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"Libraries Don't Censor": Details on the Library of Congress' Twitter Plan

BY Nancy Scola | Friday, April 16 2010

Over on the American Prospect, Phoebe Connelly has a great interview with the director of digital preservation at the Library of Congress that suggests that archiving all of tweet-istory came as a result of Twitter's not knowing what to do with this giant and growing cache of information. It also suggests that there's a lot left to be figured out about how the Library of Congress is going to pull this off, with Twitter in a key role of deciding how to manage all that data. As for the Library of Congress, they seem to be looking at this as an archiving project that will be turned into a research project somewhere down the path a bit. Privacy, searchablity -- all that is left to be thought through.

Here's director of the National Digital Information Infrastructure and Preservation Program at the Library of Congress Martha Anderson on how this deal came to pass:

Twitter approached us. They were looking around; they are a small business -- which happens, quite often. Businesses cannot afford to sustain all the content they create over the life of the business. And Twitter hadn't reached that point yet, but they were aware of the need to sustain the content someway.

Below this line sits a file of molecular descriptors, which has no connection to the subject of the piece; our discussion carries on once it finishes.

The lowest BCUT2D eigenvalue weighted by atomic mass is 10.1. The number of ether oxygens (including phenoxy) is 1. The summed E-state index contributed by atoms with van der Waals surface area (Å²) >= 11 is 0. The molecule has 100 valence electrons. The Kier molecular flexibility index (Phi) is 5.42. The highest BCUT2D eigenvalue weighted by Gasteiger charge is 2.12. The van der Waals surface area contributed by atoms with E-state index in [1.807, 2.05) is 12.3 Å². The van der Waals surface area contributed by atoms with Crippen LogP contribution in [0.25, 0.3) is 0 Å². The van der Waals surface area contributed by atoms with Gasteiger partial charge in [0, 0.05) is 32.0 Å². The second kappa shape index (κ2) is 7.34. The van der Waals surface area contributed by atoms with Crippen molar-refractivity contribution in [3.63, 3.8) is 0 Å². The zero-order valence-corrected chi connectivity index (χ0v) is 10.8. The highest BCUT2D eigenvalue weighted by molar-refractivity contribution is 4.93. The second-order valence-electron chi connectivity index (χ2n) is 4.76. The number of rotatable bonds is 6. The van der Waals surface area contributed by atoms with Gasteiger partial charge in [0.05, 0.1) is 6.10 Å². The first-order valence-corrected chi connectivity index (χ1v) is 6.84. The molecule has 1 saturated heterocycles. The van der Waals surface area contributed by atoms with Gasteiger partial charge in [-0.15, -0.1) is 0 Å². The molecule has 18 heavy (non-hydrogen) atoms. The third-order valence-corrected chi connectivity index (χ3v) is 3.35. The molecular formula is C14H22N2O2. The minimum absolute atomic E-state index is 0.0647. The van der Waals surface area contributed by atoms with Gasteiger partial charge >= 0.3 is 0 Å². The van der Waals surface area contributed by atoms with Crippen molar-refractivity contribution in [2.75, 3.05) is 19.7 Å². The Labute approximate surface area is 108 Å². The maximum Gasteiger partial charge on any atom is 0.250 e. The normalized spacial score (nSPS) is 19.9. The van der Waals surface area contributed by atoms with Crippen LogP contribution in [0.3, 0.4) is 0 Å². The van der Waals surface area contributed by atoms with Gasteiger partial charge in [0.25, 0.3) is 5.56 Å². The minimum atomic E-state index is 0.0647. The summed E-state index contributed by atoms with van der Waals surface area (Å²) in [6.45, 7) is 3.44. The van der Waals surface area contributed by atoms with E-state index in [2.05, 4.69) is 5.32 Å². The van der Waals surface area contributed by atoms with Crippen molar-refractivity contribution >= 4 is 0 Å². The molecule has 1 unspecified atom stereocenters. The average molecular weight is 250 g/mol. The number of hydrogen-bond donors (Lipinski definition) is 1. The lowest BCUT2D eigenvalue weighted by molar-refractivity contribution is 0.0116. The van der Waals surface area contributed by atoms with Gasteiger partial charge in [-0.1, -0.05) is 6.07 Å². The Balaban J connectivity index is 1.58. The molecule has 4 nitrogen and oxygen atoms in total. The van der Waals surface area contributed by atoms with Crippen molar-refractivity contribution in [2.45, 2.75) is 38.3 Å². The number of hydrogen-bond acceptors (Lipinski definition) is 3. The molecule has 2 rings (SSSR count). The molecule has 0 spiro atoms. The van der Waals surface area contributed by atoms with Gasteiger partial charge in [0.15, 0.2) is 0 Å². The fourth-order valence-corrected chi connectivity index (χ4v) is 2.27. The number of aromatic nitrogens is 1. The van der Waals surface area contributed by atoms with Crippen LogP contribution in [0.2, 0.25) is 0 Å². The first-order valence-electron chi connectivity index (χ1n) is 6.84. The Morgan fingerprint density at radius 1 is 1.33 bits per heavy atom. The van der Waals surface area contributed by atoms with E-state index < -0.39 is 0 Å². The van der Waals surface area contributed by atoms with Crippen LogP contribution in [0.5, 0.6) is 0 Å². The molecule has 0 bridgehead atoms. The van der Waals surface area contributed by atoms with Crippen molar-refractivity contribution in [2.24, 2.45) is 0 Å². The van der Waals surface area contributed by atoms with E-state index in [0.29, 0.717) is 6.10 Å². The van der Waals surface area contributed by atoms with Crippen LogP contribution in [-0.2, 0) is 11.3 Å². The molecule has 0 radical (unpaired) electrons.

So they began to look around for a strategy for conserving that content in the long term. They knew we had this program at the library, so they called us and asked if we were interested in the Twitter archive.

We do a collection for every Supreme Court nominee -- Web sites and blogs and all sorts of things. Well, one of the things they asked us to collect were tweets for the nomination of Justice Sotomayor. So that was the first indication we had that our selection officials were interested in Twitter.

Anderson goes on to say that this arrangement signals the need for librarians to really start thinking through how they relate to the flow of digital information. The Twitter deal will have a built-in six month lag time between tweet and archiving, and asked if people can opt-out and choose to keep their tweet brilliance out of the Library of Congress, Anderson defers: "You know, I don't know. I think that's a question for Twitter." As for making sense of disconnected tweets as part of a bigger conversation, Anderson says that the library has a relationship with Stanford that might be put to use making sense of this new digital archive. As for whether, in the future, the Library of Congress's Twitter archive might be a source of, say, opposition research for a political candidate, Anderson says, "Libraries don't censor."